Important information about why you should file a provisional patent application

Written by Mike Biagio on 12 February 2023

A provisional patent application is a legal document filed with IP Australia that provides inventors with a lower-cost and simpler alternative to a regular patent application. The main purpose of a provisional patent application is to secure an early filing date for the invention and to give the inventor one year to assess the commercial potential of the invention before deciding whether to pursue a “complete” patent. Provisional patent applications have become increasingly popular in recent years due to the rise of startups and new technologies, and they offer a number of advantages and disadvantages that inventors should consider when deciding whether to use this form of protection.

One of the main advantages of provisional patent applications is that they allow inventors to secure an early filing date for their invention, which can be important in situations where the invention is rapidly evolving or there is a risk of others filing similar applications. By filing a provisional patent application, the inventor can establish priority for the invention and can use the term "patent pending" to warn others that the invention is protected.

Provisional patent applications also offer inventors more flexibility in terms of timing, invention development and business strategies. For example, during the first 12 months, any developments or improvements to the invention that were not put into the provisional patent application can be covered by filing of supplementary provisional patent applications. The supplementary provisional patent applications provide a filing date for the improvements.

An inventor who has filed a provisional patent application can negotiate with potential investors or licensees, participate in trade shows and other events, or sell the invention without worrying about their disclosure invalidating their patent rights.  Inventors can also negotiate with manufacturers, licensees, distributors or the like, using the priority rights that the provisional patent application gives them as leverage.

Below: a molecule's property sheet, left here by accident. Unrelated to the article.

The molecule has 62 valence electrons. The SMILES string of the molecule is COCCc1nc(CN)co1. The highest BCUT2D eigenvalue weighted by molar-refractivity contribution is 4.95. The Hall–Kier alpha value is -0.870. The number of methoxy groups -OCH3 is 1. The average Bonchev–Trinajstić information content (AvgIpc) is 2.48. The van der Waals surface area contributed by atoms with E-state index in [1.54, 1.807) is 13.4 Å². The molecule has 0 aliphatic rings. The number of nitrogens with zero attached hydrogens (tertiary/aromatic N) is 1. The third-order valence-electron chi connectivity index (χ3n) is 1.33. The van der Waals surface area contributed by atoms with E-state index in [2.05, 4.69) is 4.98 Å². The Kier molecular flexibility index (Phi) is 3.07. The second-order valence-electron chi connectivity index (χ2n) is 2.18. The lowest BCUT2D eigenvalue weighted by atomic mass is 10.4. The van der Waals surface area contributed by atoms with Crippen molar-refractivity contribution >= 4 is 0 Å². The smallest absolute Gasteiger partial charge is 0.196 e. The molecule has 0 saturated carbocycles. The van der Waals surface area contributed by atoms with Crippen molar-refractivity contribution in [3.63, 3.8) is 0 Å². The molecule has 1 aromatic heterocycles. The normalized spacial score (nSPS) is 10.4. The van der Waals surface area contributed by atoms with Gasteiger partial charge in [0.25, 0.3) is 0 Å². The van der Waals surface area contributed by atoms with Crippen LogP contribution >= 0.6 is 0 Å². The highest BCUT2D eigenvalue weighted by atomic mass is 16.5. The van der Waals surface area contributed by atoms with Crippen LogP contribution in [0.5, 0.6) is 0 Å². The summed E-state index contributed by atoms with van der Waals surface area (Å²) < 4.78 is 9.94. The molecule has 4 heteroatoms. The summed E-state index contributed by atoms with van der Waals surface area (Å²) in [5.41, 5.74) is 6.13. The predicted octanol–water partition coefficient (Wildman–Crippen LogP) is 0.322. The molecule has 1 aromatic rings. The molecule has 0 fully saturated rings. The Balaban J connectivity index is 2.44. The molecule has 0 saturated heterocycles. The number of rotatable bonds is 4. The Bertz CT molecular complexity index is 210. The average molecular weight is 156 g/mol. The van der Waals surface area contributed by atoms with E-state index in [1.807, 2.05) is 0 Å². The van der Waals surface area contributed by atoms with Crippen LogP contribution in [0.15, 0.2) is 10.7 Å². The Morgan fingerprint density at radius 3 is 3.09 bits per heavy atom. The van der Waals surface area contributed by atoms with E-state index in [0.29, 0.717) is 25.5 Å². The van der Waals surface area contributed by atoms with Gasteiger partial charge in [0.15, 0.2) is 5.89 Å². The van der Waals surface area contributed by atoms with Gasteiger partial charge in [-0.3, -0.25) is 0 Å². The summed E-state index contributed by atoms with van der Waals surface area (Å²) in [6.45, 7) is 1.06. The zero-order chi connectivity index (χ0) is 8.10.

In addition, filing a provisional patent application allows for an extra year of delay before filing of complete patent applications that come together with their associated prosecution costs, renewal and maintenance costs.

Despite these advantages, there are also some disadvantages of provisional patent applications that inventors should be aware of. One of the main disadvantages is that a provisional patent application does not provide any legal protection or rights, and it does not guarantee that a regular patent will be granted. In order to receive a patent, the inventor must file a non-provisional patent application (also called a regular or complete patent application) within one year of the filing date of the provisional patent application. If the regular patent application is not filed within this time limit, the provisional patent application will be abandoned, and the inventor will lose the right to claim priority to the filing date(s) of the provisional patent application(s). 

In conclusion, provisional patent applications are a valuable tool for inventors who are seeking to protect their innovations and to assess their commercial potential. They offer a flexible alternative to regular patent applications, and they provide inventors with more time  to make informed decisions about the future of their invention. However, inventors should be aware of the limitations of provisional patent applications and the additional investment of time and effort required to convert them into regular patents. When deciding whether to file a provisional patent application, inventors should carefully consider their specific needs and goals and seek the advice of a patent attorney or agent if necessary.

If you have any questions about provisional patent applications, please feel free to contact one of our patent attorneys at IP Guardian.

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